- The Washington Times - Tuesday, January 30, 2001

The D.C. Board of Education last night unanimously approved the school system's budget request, leaving parents with just one question: How much is it?

"I am going to ask what all of us are still wondering," school activist Mary Levy told the board. "How much is this going to cost?

"I am quite surprised at being informed that we can't see the budget until after the vote," she said. "When you create an impression that the budget is secret until it is too late to change it, it creates a bad impression."

Board President Peggy Cooper Cafritz promised a "normal procedure" next year and supplied some figures: The board is asking the city for $716 million, about 11 percent more than last year.

The board's request increases Superintendent Paul L. Vance's request by $34 million, or 5 percent.

Mr. Vance, who has not formally made his budget request public, asked the city for $682 million, a 6.4 percent increase over last year, with a large part of it earmarked for reducing class sizes and boosting teacher salaries.

The budget had included money for expanding early-childhood programs and girls' athletics programs. It included some items favored by Mayor Anthony A. Williams, such as seed money for new technology programs at McKinley and Ballou high schools.

In the approved budget request, board members expanded those initiatives and called for others:

• Universal early-childhood education and after-school programs.

• A "clean school initiative" to address janitorial standards.

• Professional development for teachers.

• Improved books, labs and other classroom equipment for schools.

• Expanded vocational and bilingual-education services.

• Money for a "neighborhood partnership" program for all schools.

Board members also expanded the technology funds earmarked for McKinley and Ballou to include technology enhancements for all schools.

Information regarding specific amounts allocated to various initiatives were not available from the school system.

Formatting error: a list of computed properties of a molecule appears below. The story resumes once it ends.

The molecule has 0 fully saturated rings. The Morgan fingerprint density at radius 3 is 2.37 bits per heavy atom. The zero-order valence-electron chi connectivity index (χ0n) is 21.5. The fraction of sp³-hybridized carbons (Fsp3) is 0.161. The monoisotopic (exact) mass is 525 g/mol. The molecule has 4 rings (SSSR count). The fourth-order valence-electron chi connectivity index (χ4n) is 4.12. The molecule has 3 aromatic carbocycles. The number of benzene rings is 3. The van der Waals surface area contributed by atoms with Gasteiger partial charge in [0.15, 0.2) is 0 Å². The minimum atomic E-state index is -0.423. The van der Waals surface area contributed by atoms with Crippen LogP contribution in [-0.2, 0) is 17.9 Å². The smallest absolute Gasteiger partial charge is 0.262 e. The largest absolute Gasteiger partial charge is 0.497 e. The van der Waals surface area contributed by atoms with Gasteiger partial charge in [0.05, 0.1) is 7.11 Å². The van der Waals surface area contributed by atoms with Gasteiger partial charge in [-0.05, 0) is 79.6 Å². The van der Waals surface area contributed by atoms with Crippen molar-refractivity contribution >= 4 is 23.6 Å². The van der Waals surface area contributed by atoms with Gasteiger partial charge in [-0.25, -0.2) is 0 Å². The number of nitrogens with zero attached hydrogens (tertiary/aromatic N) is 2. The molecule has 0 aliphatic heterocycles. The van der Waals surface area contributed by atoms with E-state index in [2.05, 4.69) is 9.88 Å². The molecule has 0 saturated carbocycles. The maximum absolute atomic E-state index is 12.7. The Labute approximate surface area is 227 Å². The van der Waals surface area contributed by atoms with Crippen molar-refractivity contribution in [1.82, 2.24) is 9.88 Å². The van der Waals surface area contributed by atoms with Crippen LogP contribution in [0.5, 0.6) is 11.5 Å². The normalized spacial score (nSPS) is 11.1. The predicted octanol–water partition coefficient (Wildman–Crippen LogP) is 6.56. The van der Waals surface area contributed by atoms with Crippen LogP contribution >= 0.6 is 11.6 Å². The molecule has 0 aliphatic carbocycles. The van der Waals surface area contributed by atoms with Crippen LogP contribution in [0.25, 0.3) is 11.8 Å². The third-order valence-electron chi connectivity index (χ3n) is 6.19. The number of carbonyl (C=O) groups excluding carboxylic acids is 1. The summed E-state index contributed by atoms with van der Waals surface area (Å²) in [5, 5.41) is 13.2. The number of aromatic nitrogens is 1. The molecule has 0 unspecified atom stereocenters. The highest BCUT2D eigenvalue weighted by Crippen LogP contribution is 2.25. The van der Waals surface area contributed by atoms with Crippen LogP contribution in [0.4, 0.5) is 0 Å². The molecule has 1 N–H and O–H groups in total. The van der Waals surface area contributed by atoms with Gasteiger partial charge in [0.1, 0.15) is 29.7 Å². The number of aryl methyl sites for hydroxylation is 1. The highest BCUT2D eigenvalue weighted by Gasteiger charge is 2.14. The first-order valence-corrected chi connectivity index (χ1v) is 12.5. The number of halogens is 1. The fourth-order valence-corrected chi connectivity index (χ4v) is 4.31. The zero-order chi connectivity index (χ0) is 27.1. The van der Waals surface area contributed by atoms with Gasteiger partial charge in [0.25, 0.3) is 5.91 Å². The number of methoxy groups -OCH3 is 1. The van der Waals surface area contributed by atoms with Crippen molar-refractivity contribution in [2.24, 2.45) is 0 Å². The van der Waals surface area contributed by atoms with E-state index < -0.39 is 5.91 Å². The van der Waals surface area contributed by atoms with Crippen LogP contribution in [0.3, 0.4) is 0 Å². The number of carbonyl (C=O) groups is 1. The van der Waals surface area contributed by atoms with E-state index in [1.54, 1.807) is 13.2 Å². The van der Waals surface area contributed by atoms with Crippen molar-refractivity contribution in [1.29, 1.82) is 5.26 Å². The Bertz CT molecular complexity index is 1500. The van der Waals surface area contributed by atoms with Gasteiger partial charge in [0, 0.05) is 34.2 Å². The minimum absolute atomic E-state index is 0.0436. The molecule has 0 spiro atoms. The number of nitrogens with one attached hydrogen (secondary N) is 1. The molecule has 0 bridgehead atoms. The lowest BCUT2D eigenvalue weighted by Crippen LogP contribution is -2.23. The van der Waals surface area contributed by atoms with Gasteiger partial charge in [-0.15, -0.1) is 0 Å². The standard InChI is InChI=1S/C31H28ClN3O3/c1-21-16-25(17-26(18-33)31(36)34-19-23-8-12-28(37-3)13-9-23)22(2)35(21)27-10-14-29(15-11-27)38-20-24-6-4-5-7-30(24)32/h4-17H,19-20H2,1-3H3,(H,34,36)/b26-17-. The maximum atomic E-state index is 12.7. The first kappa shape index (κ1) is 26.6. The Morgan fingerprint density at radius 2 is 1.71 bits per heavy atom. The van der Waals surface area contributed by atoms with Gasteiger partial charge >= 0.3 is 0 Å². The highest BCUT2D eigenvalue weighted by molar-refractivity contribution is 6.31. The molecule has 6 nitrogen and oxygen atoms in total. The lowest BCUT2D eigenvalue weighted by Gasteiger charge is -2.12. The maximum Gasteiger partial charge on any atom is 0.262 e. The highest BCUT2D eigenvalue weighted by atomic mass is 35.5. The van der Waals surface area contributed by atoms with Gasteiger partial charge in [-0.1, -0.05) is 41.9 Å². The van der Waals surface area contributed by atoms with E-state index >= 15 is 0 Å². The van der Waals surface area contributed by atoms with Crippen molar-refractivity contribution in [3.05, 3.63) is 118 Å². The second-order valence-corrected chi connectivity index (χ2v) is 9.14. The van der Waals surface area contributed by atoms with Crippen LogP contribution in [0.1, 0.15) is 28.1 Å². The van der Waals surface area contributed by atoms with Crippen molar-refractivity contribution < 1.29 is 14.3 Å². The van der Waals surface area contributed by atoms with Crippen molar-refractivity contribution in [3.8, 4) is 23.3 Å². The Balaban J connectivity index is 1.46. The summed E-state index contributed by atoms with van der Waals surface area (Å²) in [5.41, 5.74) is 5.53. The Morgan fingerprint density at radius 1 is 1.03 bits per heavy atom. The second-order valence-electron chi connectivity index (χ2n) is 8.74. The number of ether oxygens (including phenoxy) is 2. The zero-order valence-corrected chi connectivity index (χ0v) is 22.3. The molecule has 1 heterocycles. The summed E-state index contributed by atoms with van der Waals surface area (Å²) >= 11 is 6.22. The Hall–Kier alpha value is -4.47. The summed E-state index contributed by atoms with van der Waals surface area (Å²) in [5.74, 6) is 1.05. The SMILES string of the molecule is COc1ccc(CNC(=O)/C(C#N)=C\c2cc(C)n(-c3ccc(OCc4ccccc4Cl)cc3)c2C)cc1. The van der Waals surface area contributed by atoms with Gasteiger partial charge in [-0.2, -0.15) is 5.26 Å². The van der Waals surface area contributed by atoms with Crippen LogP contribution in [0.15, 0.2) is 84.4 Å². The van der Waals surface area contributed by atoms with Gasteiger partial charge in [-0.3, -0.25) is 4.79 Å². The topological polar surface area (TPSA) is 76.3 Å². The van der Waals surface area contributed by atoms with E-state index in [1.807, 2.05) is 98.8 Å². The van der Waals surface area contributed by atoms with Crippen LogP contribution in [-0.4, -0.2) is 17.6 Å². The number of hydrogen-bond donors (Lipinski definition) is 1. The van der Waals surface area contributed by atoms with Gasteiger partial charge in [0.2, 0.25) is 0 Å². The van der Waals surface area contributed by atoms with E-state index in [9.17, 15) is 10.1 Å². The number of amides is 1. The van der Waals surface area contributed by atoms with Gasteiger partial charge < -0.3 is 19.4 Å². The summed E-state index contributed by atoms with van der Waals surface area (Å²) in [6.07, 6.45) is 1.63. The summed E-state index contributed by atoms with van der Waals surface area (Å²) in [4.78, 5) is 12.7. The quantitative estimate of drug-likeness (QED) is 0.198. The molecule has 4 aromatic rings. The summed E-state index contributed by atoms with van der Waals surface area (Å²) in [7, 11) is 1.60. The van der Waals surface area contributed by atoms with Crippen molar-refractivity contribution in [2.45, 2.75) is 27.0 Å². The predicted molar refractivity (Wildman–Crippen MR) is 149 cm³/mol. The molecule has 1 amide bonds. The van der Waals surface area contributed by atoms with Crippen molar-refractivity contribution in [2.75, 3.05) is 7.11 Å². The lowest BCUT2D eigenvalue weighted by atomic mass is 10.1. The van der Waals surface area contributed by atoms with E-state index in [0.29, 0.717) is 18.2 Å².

The budget is Mr. Vance's first financial request since arriving last summer to take the helm of the 69,000-student system. It is also the first major action of a restructured board of appointed and elected members who took office this month.

Yesterday, board members apologized for the exclusion of the public in the budget process and blamed it on time.

"We apologize. We made some decisions with the citizens in mind, but didn't engage the citizens in the budget process," said board member William Lockridge, District 4. "We won't do that again. We got involved in the process late."

One observer complained that the school board had dampened her hopes for a departure from "business as usual" by holding the budget work session behind closed doors earlier yesterday and not having the budget document available for parents.

"By handling the budget process this way, it really reminds me of another board in the not-too-distant past," she said, referring to the D.C. financial control board. "I thought things were going to change."

Other board members advised members of the public wishing to have their say to participate in Mr. Williams' budget hearings next week.

The budget later will be considered by the D.C. Council, the mayor, the financial control board and Congress. After it is approved, the budget will take effect Oct. 1.


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